Exploring cultures and communities – the slow way

Given our interests, you might have thought that we'd have pounced on The Smell of the Continent the moment it was published in 2009. The book is a witty and well-researched account of how the English discovered continental Europe in a decades following the Napoleonic Wars.

article summary —

You probably never knew that George Eliot was so keen on her mutton. Nor did we, until we followed the Eliot trail to Ilfracombe (see previous article). And Eliot’s praise of English meat hits at the heart of a key historic difference between the English and their continental neighbours. In nineteenth-century France, hoteliers often referred to their English guests as les rosbifs, alluding to the English tendency to require a decent helping of meat to be served with every meal.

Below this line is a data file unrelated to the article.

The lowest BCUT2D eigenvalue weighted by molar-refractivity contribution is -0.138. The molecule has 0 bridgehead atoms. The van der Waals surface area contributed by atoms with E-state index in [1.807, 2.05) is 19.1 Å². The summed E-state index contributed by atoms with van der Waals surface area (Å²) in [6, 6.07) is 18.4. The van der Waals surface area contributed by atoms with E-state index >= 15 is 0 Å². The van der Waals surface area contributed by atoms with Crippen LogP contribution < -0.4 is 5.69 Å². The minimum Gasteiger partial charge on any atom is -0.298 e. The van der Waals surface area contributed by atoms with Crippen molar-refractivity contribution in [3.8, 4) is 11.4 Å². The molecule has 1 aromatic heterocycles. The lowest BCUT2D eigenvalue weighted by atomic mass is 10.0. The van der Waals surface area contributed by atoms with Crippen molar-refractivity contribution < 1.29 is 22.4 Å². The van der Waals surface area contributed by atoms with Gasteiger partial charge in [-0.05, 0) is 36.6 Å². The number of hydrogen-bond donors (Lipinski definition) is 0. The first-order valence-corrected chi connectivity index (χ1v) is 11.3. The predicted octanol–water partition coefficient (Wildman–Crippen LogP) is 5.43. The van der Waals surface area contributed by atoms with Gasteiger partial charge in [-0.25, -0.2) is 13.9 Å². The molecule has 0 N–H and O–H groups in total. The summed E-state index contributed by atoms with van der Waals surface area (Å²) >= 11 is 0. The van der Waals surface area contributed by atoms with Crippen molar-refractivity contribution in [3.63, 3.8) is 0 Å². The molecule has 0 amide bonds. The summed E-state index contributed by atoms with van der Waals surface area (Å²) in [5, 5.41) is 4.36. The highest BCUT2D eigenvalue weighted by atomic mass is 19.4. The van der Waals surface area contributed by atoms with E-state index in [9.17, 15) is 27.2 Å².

English travel habits in Europe, and the wider issue of English attitudes to the continent, are the focus of one of the most interesting books we have read this year.

This is just an excerpt. The full text of this article is not yet available to members with online access to hidden europe. Of course you can also read the full article in the print edition of hidden europe 38.

About the authors

hidden europe

and Susanne Kries manage hidden europe, a Berlin-based editorial bureau that supplies text and images to media across Europe. Together they edit hidden europe magazine. Nicky and Susanne are dedicated slow travellers. They delight in discovering the exotic in the everyday.

This article was published in hidden europe 38.